Newsletter for April 17

U of C makes donation to Obama Foundation; Facebook unpublishes UChicago Secrets; Non-tenure track faculty ratify union contract

By Pete Grieve and Euirim Choi

Good morning. It’s fourth week.
Non-tenure track faculty ratified their first union contract with the University on Friday by a nearly unanimous vote, according to a press release Monday:

— “After two years of negotiations, the administration agreed to important improvements for the faculty members and their students, including up to 49 percent wage increases for some, paid parental leave, increased job stability, capped language course sizes and professional development funds.”

First U of C donation to Obama Foundation: The University is donating up to $200,000 to match “community engagement” efforts from the Foundation, a U of C spokesperson told the Sun-Times. The donation was disclosed in the Foundation’s quarterly report.
UChicago Secrets, the popular anonymous forum, has been unpublished by Facebook for alleged violations of “community standards.” Before the page was unpublished, it generated some controversy for a recent post expressing hatred toward France.  From a post Monday on UChicago Crushes:

— “Our beloved sister page UChicago Secrets has been forcibly unpublished (‘zucced’) by Facebook. The admins believe that the reason provided was arbitrary and unjust, and have appealed the decision. Please keep UChicago Secrets in your thoughts and prayers during this very difficult time.”

Playwright Martyna Majok (A.B. ’07) won a Pulitzer Prize for Cost of Living, a play about people with physical disabilities.

In Viewpoints
Editor Meera Santhanam writes in:
Columnist Natalie Denby argues that constantly bragging about sleep deprivation and stress is incredibly detrimental to both health and campus culture.
Columnist Lucas Du contends that racism is still ever-prevalent in the United States, as seen through the context of a simple dating website.

“Are you willing to be vilified?” That’s what the National Review’s David French asked UChicago College Republicans Thursday night, after describing how he faced backlash for supporting a pro-life student group when he was a student at Harvard.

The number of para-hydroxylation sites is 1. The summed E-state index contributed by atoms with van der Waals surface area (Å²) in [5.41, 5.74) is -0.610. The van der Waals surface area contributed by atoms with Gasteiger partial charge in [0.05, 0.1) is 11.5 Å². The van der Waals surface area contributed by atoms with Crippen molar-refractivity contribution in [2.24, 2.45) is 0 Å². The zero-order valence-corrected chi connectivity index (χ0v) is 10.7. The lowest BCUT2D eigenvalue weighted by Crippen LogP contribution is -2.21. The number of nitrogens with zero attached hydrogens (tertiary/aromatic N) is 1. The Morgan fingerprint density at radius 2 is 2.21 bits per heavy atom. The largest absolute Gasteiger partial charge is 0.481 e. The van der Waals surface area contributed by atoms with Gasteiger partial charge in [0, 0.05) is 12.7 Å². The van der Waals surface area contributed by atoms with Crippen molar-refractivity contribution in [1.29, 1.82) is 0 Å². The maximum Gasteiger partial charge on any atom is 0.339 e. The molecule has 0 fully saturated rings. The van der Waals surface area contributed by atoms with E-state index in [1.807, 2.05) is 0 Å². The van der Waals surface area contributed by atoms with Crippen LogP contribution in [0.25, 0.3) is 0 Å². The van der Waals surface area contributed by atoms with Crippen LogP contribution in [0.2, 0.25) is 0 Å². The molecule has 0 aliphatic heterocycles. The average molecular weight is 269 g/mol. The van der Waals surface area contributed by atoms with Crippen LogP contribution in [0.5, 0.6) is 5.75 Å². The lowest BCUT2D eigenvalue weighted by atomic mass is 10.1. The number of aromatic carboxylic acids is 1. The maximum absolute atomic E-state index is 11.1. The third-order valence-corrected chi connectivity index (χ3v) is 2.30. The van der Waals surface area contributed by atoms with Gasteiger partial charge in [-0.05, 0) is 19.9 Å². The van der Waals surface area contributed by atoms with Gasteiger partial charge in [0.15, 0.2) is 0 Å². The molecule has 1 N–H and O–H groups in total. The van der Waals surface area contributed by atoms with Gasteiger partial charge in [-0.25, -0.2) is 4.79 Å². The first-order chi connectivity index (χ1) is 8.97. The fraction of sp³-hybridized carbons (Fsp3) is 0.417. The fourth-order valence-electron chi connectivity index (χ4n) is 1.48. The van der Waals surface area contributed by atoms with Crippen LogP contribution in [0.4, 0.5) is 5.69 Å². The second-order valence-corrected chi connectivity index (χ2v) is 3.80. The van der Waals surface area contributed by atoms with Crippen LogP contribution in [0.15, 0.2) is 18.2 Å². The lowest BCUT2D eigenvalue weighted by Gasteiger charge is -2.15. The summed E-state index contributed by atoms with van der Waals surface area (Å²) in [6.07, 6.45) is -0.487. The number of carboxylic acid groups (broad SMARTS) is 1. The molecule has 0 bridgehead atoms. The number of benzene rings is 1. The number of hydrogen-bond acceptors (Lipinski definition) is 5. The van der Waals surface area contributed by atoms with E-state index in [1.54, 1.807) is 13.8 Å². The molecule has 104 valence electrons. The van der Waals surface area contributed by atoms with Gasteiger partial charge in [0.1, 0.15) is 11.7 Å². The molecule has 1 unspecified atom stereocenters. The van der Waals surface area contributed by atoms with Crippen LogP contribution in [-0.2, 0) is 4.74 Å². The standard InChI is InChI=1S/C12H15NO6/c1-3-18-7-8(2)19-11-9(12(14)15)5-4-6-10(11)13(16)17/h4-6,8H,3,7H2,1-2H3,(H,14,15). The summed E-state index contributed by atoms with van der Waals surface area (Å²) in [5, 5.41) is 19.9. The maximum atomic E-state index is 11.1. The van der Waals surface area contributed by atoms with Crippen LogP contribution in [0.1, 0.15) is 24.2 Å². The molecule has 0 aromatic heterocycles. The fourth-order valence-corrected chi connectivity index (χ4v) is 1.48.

A history of Yerkes: The University is set to end operations at Yerkes Observatory after 125 years. This in-depth report takes a look at the history of the University’s observatory, which was once home to the world’s largest telescope with 40-inch diameter lenses. The Lake Geneva, WI location was ideal, a U of C researcher wrote in an 1897 book, because the “region is one where the mean annual cloudiness is low for this part of the United States, there is but little dust, and the nights of the best observing months are usually calm.”

In multimedia: On the Maroon Weekly podcast host Austin Christhilf talks the history of housing in the college with Spencer Dembner, and Quinn Kane sits down with Managing Editor Katie Akin to find out what exactly happened to the business economics major proposal.

— The Maroon visited professor John List’s office to try to figure out what was going on with his business economics proposal. He explained that business economics will be implemented as a track within the economics department, rather than as a new major as it was originally conceived, which would have required approval from College Council.

Woodlawn community gardens may be closed by the First Presbyterian Church of Chicago, which owns the land occupied by the gardens. Many local gardeners are concerned about the future of their crops and are upset by the potential loss of a tight-knit community.
Kenwood’s Lake Village East Apartments won an award for “affordable rental housing preservation” on April 5 from the Chicago Neighborhood Development Awards (CNDA). The apartments were renovated last year.

In Arts
May Huang writes in:
From indie duo Matt and Kim’s concert at the Riviera tonight to Sunday’s Chicagoland debut of Soundscapes of Color, an opera and art installation by fourth-year Michał Dzitko, fourth week presents myriad arts events tocheck out amid midterm season.
The Asian Students’ Union brought Philip Wang and Wesley Chan of Wong Fu Productions to Mandel Hall last Tuesday. The pair, along with third member Ted Fu, have over 3 million subscribers on YouTube and use their social media presence to explore Asian-American identity.
The eighth-annual “Engendering Change” conference, a Chicagoland graduate conference hosted by the the Center for the Study of Gender and Sexuality, featured artists and scholars such as Chase Joynt, the MTL Collective, and Professor Jasbir Puar this past weekend.
Cardi B’s latest album, Invasion of Privacy, has the makings of an instant classic, marking the rapper as a formidable artist whose confidence, talent, and feminism makes her a musical force to be reckoned with.

Mayor Rahm Emanuel has remained silent after a recent study found that three out of 10 homes surveyed in Chicago had unsafe lead levels in tap water. For more updates on local politics, check out this week’s Citizen Bulletin.

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